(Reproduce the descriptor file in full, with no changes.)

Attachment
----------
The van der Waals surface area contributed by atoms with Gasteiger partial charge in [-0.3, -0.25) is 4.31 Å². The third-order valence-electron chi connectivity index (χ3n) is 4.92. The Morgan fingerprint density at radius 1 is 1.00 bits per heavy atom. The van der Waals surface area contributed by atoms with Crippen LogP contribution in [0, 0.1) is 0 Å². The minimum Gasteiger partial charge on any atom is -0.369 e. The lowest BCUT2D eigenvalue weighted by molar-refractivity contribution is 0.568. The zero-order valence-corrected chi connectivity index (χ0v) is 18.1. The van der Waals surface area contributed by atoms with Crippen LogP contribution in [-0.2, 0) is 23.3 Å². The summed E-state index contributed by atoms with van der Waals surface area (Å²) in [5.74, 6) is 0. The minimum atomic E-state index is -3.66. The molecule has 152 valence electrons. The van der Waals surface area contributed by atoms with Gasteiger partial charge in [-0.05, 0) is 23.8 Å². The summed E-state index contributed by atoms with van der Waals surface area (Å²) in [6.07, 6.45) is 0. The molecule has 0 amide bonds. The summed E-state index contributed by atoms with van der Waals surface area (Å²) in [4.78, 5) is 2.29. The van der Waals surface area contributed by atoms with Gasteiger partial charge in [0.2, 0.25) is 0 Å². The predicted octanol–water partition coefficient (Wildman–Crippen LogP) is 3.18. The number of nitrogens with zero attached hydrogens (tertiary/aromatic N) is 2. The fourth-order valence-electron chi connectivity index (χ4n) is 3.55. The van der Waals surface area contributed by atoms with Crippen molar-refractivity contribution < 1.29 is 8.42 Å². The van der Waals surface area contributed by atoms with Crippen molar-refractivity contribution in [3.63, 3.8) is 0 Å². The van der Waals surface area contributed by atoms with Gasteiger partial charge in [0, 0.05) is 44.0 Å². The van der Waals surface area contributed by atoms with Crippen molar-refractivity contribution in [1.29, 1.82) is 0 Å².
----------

The van der Waals surface area contributed by atoms with Gasteiger partial charge in [-0.3, -0.25) is 4.31 Å². The third-order valence-electron chi connectivity index (χ3n) is 4.92. The Morgan fingerprint density at radius 1 is 1.00 bits per heavy atom. The van der Waals surface area contributed by atoms with Crippen LogP contribution in [0, 0.1) is 0 Å². The minimum Gasteiger partial charge on any atom is -0.369 e. The lowest BCUT2D eigenvalue weighted by molar-refractivity contribution is 0.568. The zero-order valence-corrected chi connectivity index (χ0v) is 18.1. The van der Waals surface area contributed by atoms with Crippen LogP contribution in [-0.2, 0) is 23.3 Å². The summed E-state index contributed by atoms with van der Waals surface area (Å²) in [5.74, 6) is 0. The minimum atomic E-state index is -3.66. The molecule has 152 valence electrons. The van der Waals surface area contributed by atoms with Gasteiger partial charge in [-0.05, 0) is 23.8 Å². The summed E-state index contributed by atoms with van der Waals surface area (Å²) in [6.07, 6.45) is 0. The molecule has 0 amide bonds. The summed E-state index contributed by atoms with van der Waals surface area (Å²) in [4.78, 5) is 2.29. The van der Waals surface area contributed by atoms with Gasteiger partial charge in [0.2, 0.25) is 0 Å². The predicted octanol–water partition coefficient (Wildman–Crippen LogP) is 3.18. The number of nitrogens with zero attached hydrogens (tertiary/aromatic N) is 2. The fourth-order valence-electron chi connectivity index (χ4n) is 3.55. The van der Waals surface area contributed by atoms with Crippen molar-refractivity contribution < 1.29 is 8.42 Å². The van der Waals surface area contributed by atoms with Crippen molar-refractivity contribution in [3.63, 3.8) is 0 Å². The van der Waals surface area contributed by atoms with Gasteiger partial charge in [0, 0.05) is 44.0 Å². The van der Waals surface area contributed by atoms with Crippen molar-refractivity contribution in [1.29, 1.82) is 0 Å².